Danish energy firm has lessons for China

Updated: 2013-07-16 17:40

By Liu Xiangrui in Guiyang (China Daily)

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 Danish energy firm has lessons for China

Zhao Kezhi (left), Guizhou Party chief and governor, Li Jinhua (center), vice-chairman of the National Committee of the Chinese People's Political Consultative Conference, and Gerhard Schroeder, former German chancellor, attend the opening ceremony of the Eco-Forum Global in Guiyang, capital of Guizhou province, on Friday. The theme of the ongoing event is "Green economy and inclusive growth in a transformational world". Wang Jing / China Daily

After many years of green development, Guiyang, capital city of southwestern China's Guizhou province, is starting to attract ecologically friendly industries.

As a city with rich natural resources, a fragile karst environment and a relatively underdeveloped economy, Guiyang has long sought to transform its mode of development.

"Guiyang has been a pionneer in ecological development around the nation, and it echoes the concept of sustainable development advocated by the central government," said Alfred Che, vice-president of Danfoss China, on Friday during his second appearance at Guiyang's annual Eco-Forum Global, an international event that has been held since 2009.

Danfoss, a leading Danish energy technology company, has built one of its six Chinese bases in Guiyang.

Because the public quality of life is improving greatly in Guiyang, there is an increasing demand for heating despite the city's relatively short winter, Che said. He said his company sees great investment potential in Guiyang's trend toward environmentally friendly development.

Guiyang has been listed several times as one of China's low-carbon cities. Its goal of achieving "a green rise" has paid off, further driving the transformation of the city's development mode.

In the first half of this year, its GDP reached 68.6 billion yuan ($10.7 billion), a year-on-year increase of 15.7 percent. It ranked first among nearly 20 capital cities with the strongest GDP growth during the period.

"Although Guiyang is relatively lagging behind economically, it still has a late-development advantage if it chooses the right path of development," Che said. "In this sense, Guiyang can be a leader in low-carbon economy in China if it plays its role well."

Che also suggested that Guiyang could learn from the experiences of Denmark in terms of green energy.

Denmark has been a leading country in Europe in new energy and the reduction of carbon emissions. However, it was not always a leader. It used to have an energy structure that was largely dependent on fossil fuel like that of China today.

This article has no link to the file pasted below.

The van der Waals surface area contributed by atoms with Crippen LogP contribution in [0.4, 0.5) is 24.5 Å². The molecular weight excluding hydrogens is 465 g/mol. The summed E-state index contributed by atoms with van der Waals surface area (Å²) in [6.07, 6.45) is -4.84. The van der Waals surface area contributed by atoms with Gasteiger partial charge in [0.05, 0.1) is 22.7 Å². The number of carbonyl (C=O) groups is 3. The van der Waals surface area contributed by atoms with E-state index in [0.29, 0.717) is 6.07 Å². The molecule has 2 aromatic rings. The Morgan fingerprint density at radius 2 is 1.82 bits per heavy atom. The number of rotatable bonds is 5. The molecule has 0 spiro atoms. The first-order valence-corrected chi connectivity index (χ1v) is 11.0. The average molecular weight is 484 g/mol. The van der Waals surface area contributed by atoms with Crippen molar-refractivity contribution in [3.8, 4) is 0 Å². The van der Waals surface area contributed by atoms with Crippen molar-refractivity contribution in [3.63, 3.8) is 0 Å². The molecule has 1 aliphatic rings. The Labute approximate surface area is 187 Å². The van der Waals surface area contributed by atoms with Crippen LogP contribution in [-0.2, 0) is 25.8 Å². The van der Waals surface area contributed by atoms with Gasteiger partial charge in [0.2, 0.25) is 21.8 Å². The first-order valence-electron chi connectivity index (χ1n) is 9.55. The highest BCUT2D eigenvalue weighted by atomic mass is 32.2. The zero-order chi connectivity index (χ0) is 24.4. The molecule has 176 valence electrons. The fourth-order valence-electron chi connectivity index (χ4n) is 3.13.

Denmark was hit by the first global energy crisis in the 1970s and started a energy revolution afterward.

"The country acted and built a strong new energy industry," Che said. "Guiyang has the same advantage in that respect, and the local government has been seeking a new development mode."

Peter Rathje, managing director of a sustainable development program in Denmark, introduced his experiments in Sonderborg, a Danish city with a population of 77,000, in 2007.

The program, known as Project Zero, is based on the results of strategic research on sustainable development by some 80 experts in Denmark.

The aim of the project is to achieve zero carbon emission by 2029 through energy efficient technologies, district heating programs and renewable energy.

They have already cut carbon emissions by 80 percent. The project has also created more than 1,000 jobs in ecological projects. Denmark's national plan to end all carbon emissions by 2050 is based on their plan.

Rathje said Chinese cities are incredibly interested in their progress. About every two weeks, representatives of different cities and provinces visit Sonderborg to learn about their project.

He observed that industries in Guiyang have largely started to steer away from traditional sectors, such as the mining of minerals, and he said Guiyang has a grasp on green solutions, including green energy, water conservation and waste disposal.

"I learned Guiyang is taking this responsibility and is ambitious to become a leading city in eco-development, but it has to make a specific target and set an agenda for their commitment."


 Danish energy firm has lessons for China

The audience listen attentively during the event. Wang Jing / China Daily

(China Daily 07/28/2012 page14)